Advocate Asim Sarode, human rights activist and a freelance journlaist talks about role of media advocacy in human rights intervention.
Netya: How would you define human right at this time?
Asim: According to me, it is a widespread but wrong belief that only government is responsible for the promotion and protection of human rights. In reality, human rights is the responsibility on all of us, without any exception. All of us living and working in the country have to ask ourselves what this responsibility means for me and my surroundings.
What is the role of the business community, political parties, NGOs, diplomats, teachers, the community, traditional leaders, professional associations, the media, the civil service, the development agencies, and the international community? Human rights are not only rights but also duties. But another aspect of this is generally people are not aware of their rights and because of this they also lag in their duties.
Netya: Do you believe that it is possible for everyone to enjoy the same basic rights?
Asim: Of course to an extent it is possible. If we see on the surface every human has the right to life, to bodily integrity, and to the means which are suitable for the proper development of life; these are primarily food, clothing, shelter, rest, medical care, and finally the necessary social services, these are the basic rights that everyone can and must have. .
But, at the same time the difference in the economic standard is giving way to a discriminative society and thus violating the rights.
Netya: From your perspective, what are the ways to engage media towards the human right violations?
Asim: As of now we are thinking on the ways to engage-an important word to remember- media. We'll be exploring many ways to engage the media.
The media, at least in our highly 'communicative' society, is one of the pillars of power. That's why we need to become skilled at engaging journalists and news editors in giant media houses, and alternative media or vernacular media alike. We need to be interested in engaging the media as not just another constituency with some influence, but because it is one of the essential levers of power and can be very effective if it wants to. The media is integral to civil society. It can make or break regimes. It can foster or undo a culture of respect for human rights.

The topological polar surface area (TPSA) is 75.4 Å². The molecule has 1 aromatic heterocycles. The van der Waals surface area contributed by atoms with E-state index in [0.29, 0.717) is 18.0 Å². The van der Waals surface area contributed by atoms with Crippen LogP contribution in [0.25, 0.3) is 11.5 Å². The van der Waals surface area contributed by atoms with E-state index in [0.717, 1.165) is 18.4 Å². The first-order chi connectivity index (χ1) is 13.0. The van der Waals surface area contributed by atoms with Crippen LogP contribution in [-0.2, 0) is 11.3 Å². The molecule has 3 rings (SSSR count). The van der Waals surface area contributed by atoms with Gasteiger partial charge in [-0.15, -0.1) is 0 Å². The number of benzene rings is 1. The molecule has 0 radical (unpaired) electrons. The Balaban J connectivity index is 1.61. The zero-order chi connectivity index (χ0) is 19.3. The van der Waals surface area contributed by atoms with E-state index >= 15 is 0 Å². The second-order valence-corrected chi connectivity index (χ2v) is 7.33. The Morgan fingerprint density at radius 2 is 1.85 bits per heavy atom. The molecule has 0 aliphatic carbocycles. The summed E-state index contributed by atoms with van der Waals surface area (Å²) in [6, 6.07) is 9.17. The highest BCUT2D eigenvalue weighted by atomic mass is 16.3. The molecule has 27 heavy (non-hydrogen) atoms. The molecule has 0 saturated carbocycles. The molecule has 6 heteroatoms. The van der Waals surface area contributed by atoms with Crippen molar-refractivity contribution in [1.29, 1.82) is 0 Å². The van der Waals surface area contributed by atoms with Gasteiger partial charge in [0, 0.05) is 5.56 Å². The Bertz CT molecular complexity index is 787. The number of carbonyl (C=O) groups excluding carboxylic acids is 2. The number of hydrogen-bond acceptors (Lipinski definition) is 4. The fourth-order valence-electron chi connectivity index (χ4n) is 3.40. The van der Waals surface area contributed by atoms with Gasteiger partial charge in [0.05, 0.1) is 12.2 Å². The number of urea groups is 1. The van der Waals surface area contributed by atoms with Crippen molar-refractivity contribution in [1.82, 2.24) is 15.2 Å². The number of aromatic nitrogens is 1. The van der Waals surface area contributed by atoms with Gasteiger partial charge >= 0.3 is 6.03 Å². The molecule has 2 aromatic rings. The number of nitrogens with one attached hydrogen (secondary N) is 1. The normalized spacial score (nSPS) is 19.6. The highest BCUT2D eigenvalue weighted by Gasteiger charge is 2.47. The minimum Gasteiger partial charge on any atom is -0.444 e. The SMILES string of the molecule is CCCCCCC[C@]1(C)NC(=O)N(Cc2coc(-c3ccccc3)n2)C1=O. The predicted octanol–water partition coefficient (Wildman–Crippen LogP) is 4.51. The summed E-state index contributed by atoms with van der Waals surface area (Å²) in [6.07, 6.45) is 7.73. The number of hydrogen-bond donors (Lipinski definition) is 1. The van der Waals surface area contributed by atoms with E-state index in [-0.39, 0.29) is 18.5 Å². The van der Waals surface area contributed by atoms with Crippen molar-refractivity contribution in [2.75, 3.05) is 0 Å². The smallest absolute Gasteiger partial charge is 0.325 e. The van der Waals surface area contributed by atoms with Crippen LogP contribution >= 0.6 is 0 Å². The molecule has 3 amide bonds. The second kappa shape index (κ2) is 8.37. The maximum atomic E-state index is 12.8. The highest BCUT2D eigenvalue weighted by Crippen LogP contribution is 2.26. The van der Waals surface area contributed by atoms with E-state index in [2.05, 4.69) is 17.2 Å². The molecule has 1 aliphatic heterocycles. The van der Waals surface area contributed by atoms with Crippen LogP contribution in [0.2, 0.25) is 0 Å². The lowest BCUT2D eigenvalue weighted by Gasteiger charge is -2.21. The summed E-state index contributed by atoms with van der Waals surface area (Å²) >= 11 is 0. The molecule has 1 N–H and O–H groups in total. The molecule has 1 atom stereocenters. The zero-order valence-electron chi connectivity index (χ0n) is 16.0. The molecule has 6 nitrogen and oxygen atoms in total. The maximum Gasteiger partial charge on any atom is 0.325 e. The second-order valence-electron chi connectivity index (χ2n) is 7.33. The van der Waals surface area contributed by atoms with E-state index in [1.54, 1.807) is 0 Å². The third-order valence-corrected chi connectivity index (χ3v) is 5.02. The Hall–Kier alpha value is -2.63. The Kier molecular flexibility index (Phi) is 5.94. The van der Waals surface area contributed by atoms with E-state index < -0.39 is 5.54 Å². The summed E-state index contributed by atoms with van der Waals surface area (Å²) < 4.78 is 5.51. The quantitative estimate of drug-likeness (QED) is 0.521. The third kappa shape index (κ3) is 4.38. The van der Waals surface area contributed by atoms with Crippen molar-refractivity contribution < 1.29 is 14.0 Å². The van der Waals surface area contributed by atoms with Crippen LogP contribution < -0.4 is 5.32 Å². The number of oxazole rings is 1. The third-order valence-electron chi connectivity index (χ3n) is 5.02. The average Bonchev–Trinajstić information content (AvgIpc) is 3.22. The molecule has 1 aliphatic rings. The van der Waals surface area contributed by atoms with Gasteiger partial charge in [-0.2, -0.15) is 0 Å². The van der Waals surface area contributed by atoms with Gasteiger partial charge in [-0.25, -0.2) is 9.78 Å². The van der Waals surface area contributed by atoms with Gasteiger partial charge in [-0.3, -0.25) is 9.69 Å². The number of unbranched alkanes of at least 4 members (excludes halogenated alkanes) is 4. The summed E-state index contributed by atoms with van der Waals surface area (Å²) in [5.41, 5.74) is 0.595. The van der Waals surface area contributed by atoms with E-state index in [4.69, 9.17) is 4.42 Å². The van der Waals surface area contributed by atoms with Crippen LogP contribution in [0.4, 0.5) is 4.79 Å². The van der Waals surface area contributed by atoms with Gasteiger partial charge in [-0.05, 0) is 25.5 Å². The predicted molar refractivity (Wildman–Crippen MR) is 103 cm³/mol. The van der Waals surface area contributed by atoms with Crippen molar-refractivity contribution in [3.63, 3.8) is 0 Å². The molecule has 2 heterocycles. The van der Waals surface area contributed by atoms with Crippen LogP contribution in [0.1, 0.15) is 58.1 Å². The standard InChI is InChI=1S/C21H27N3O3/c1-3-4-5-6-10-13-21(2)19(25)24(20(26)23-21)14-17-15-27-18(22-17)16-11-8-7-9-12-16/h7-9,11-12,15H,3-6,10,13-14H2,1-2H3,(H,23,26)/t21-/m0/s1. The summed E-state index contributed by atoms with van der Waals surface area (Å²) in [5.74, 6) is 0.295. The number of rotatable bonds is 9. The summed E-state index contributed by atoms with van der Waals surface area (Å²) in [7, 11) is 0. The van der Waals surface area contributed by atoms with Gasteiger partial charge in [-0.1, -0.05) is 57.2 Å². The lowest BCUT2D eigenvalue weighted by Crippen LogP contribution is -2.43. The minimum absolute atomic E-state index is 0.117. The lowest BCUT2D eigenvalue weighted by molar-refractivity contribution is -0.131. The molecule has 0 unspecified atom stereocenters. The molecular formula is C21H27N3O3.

Netya: In the context of media intervention in human rights violation what reforms do you think are required by the system? And to what extent it is important, the outreach of media to the common people in spreading awareness about human rights?
Asim: Oh, it has plenty to do. To change a mindset or system is not a one-day game. It is a gradual and steady process. Inclusion of human rights education in media should be there and people should be a part of it because mass media is a communicator of the public and reaches far. Finally, it should be possible for all the citizens to share as much as they can.
Netya: Words you would like to quote for those students who are looking at their future perspectives in media and want to fight against human rights violation and join the activism by studying a combination of either law or social work with journalism?
Asim: Social work is based on the ground realities. Social workers are the community workers as well as basic informers; they stick with the scientific assessment at grassroot level.
Netya: You have been doing a lot of work in what would you think that at what scale it will make a difference in society?
Asim: I have made several suggestions already about the duties of citizens, particularly in relation to human rights. In closing, however, I would like to add some comments about civil society. We need to look at human rights as a value and not merely as a subject to study or an issue to understand. We have to understand, accept and imbibe it in us just as we follow our religions. In today’s world Humanity must be our religion.
One needs to work at the realistic level with the eyes wide-open and with an attitude of looking at things optimistically. This is a field where your common sense must always be alive to let your argument come in the light.
“We need to look at human rights as a value and not merely as a subject to study or issue to understand. We have to understand, accept and imbibe in us as we follow our religions. In today’s world our religion must be Humanity.”